The Spectator Archive now online

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The Spectator was first published in June 1828 and then as now it reported on the world current affairs from a British point of view. Not everyone will have a member of their family mentioned in this publication, but those who do will find a rich vein of information. Also of interest to family historians will be the reports written about the events of the day, these were written at the time and will have an immediacy that perhaps history books might lack.

As an example I put in the surname Pottinger and came up with 137 results, 106 of which referred to material written in the 1840’s concerning Sir Henry Pottinger who came from the Irish side of the family and his activities in Hong Kong and India. To test a search for background information I put TonyPandy Riots into the search box and it came up with 3 articles about these now largely forgotten riots of 1910 & 1911.

Well worth spending some time on, but beware like all research into newspaper archives it is very easy to get sidetracked !

Wombles Family Tree

FindMyPast YouTube Video

I came across this FindMyPast YouTube video from WDYTYA Live 2013, presented by Myko Clelland of FindMyPast, it gives a good basic outline of how to trace your family history using FindMyPast and as an example they use the Womble family! It is 27 minutes long so won’t take up much time and is worth a look if you are interested in starting your genealogy journey.

Plus don’t forget the lessons that can be found on this website just click on the “Family History Lessons” tab at the top of this page.

The Great Parchment Book now online

The Great Parchment Book now onlineThe London Metropolitan Archives have been conserving, digitising and preparing for online publication the Great Parchment Book which is a survey of the estates of the Irish Society and City Livery companies in Northern Ireland. The survey dates from 1639, so this is an important online release for those of us who have family in Northern Ireland around that time period.

There is a 5 minute introduction video which I can recommend as it gives an overview of the history of the document. You can search under people, places and companies. there is also a blog where you can keep up to date on the project.

Sadly none of my Northern Ireland names come up, but it is worth the few minutes it takes to undertake a search to see if your family feature in this very interesting book.


Sussex Parish Registers now online free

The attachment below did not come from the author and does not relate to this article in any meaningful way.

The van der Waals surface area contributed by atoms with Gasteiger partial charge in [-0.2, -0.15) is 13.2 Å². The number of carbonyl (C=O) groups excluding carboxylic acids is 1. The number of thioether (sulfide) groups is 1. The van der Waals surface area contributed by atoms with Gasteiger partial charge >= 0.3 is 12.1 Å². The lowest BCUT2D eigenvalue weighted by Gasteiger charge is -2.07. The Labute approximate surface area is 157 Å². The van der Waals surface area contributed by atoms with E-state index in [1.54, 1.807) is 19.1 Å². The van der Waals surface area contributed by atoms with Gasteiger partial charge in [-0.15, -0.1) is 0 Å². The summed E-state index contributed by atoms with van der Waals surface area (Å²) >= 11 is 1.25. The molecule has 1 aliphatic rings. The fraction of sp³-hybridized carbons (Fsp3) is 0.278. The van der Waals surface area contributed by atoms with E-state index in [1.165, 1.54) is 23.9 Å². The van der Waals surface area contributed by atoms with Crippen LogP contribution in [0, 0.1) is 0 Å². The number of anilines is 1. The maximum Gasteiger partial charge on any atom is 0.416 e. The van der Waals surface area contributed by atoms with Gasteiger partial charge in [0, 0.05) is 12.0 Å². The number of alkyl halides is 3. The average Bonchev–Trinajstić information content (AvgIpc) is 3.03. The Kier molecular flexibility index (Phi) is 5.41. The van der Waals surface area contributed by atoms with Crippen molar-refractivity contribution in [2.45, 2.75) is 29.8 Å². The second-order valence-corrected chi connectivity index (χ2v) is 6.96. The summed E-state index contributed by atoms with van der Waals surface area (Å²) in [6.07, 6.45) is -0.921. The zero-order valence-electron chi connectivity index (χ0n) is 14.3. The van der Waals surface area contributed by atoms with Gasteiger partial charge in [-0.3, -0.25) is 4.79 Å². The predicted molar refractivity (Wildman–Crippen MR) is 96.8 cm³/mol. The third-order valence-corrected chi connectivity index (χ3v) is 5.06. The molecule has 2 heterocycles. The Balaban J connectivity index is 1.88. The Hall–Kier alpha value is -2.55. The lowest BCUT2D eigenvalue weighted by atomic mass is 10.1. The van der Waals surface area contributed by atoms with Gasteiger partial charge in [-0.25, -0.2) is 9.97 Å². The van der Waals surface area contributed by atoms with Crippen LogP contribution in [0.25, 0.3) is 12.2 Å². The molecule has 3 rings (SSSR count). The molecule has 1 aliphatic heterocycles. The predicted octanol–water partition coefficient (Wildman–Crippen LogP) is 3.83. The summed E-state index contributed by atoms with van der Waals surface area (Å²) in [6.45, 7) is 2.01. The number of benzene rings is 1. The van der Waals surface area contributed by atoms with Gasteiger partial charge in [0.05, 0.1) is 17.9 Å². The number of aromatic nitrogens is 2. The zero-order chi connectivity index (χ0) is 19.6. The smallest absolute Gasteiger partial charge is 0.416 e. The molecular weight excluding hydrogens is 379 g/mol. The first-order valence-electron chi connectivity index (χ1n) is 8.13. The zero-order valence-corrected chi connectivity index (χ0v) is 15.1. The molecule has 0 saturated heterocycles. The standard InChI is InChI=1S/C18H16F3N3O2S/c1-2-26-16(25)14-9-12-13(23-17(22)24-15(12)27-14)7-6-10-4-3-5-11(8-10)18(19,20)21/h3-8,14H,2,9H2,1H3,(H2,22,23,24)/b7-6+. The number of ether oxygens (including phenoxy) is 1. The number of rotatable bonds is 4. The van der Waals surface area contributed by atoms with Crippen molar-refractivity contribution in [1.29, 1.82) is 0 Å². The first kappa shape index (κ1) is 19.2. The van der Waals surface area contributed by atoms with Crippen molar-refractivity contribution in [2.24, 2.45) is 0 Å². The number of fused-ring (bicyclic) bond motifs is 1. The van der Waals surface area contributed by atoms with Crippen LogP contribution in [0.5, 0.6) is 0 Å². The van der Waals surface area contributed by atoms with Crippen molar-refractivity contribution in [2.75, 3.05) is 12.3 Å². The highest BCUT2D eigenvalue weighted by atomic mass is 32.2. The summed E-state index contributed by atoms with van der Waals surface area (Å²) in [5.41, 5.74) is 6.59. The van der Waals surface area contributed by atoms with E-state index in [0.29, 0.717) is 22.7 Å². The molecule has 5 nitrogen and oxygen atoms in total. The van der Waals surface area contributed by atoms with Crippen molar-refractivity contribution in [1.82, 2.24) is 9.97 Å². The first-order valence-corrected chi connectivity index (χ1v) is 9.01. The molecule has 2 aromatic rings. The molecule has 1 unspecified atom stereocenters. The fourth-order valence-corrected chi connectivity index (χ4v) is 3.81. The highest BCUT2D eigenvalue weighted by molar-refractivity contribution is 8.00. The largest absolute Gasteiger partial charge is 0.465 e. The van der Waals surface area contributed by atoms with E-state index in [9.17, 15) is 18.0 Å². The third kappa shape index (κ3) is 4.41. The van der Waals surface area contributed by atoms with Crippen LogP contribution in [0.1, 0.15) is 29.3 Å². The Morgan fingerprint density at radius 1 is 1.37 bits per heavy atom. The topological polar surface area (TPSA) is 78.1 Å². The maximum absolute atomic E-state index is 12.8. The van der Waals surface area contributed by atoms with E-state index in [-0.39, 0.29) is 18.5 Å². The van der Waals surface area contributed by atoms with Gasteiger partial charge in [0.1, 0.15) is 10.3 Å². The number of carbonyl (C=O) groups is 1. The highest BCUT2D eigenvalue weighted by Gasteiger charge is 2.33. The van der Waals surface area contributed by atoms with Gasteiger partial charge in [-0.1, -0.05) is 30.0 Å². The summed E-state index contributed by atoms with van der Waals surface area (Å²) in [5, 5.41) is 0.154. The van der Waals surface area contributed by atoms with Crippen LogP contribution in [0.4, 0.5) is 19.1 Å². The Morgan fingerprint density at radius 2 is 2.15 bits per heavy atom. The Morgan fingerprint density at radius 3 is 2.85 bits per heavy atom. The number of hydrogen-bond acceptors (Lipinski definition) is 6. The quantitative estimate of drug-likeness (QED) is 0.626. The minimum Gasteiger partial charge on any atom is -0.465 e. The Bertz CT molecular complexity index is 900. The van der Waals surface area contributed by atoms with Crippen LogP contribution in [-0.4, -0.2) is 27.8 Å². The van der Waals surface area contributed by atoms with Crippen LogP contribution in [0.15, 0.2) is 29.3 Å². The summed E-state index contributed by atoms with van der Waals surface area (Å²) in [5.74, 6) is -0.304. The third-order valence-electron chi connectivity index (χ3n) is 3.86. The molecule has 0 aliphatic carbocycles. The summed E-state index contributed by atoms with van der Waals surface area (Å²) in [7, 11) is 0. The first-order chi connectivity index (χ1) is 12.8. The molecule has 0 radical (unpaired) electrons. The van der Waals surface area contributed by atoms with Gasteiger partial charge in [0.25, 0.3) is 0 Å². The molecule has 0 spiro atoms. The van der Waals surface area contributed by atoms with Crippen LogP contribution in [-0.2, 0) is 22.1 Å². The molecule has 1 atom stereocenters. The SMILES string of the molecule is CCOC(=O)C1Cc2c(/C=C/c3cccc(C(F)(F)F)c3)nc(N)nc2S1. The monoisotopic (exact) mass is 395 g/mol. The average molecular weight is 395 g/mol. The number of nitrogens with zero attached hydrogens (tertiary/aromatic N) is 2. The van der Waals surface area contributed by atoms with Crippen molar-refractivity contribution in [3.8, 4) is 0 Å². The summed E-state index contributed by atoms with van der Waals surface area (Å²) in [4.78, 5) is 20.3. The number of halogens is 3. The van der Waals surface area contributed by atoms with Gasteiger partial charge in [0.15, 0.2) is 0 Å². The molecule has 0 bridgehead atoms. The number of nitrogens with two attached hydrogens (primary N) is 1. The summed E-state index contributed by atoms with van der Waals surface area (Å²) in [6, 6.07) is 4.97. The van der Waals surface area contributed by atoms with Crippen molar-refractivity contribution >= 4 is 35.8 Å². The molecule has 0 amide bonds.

Sussex Parish Registers now online freeFamilySearch has uploaded parish register images and indexes for Sussex 1530 – 1900, it’s hard to tell if every parish is online yet, but I recommend that you look at the Wiki as this has a coverage list. The press release from FamilySearch show that 110,000+ records have been indexed and there are 5,147 images available so don’t expect images for every parish, in fact I think this number of images would amount to just about one parish.

Taking into account the above this is still an important addition to the FamilySearch Parish register Collection and I have no doubt that the rest of the images will be going online in the near future. Those of you who read an earlier post may remember me reporting Diane Loosle from the Family History Library in Salt Lake saying that all the films and fiche stored in the famous granite vaults will have been digitised and online with 5 – 7 years, indexing will take 100 years at present rate of progress. If you would like to help with indexing I am sure they would be pleased to hear from you, link below.



Images – Looking down the hill to All Saints Church, Old Heathfield © Copyright Andrew Hill and licensed for reuse under this Creative Commons Licence.

British Telecom Digital Archives

British Telecom Digital ArchivesIf you have an ancestor who worked in the telecommunication industry then this new online digital archive will be of interest. It is a joint venture by BT, Coventry University and The National Archives to bring together more then half a million images, letters and other documents dating back to 1846.

I put the surname Roberts into their quick search and it came up with 271 references, I chose an entry that looks interesting and this information came up……………

Claim for wayleave payment by W T H Roberts of Birling, Kent

Finding Number   POST 30/1042C

Level   File

Extent   1 folder

Date   1903

Creator Name   Post Office registry

Admin History   W T H Roberts made a complaint that a line of telegraph poles passed through his private property. He claimed for wayleave payment. The case was also known as the Pilgrim’s Way case.

Description   Papers relating to a claim for wayleave payment by W T H Roberts of Birling, Kent including correspondence with Roberts; plan showing the route of line; sketches showing the poles; and consents by the Malling Rural District Council and the District Council for the Rural District of Strood, Kent for the construction and maintenance by the Post Office of a line of telegraphs at the side of the road between Birling post office and the Black Boy Public House, Upper Halling via Standgate Road and Old Pilgrim Road. Former file reference E 18469/1903.

Format   Manuscript

Language   English

Condition   Good

Fascinating document if you have the Roberts family of Birling on your family tree.

The image collection looks to be a real asset if your family worked in the early days of telegraph whether it was laying cables to working at the Post Office.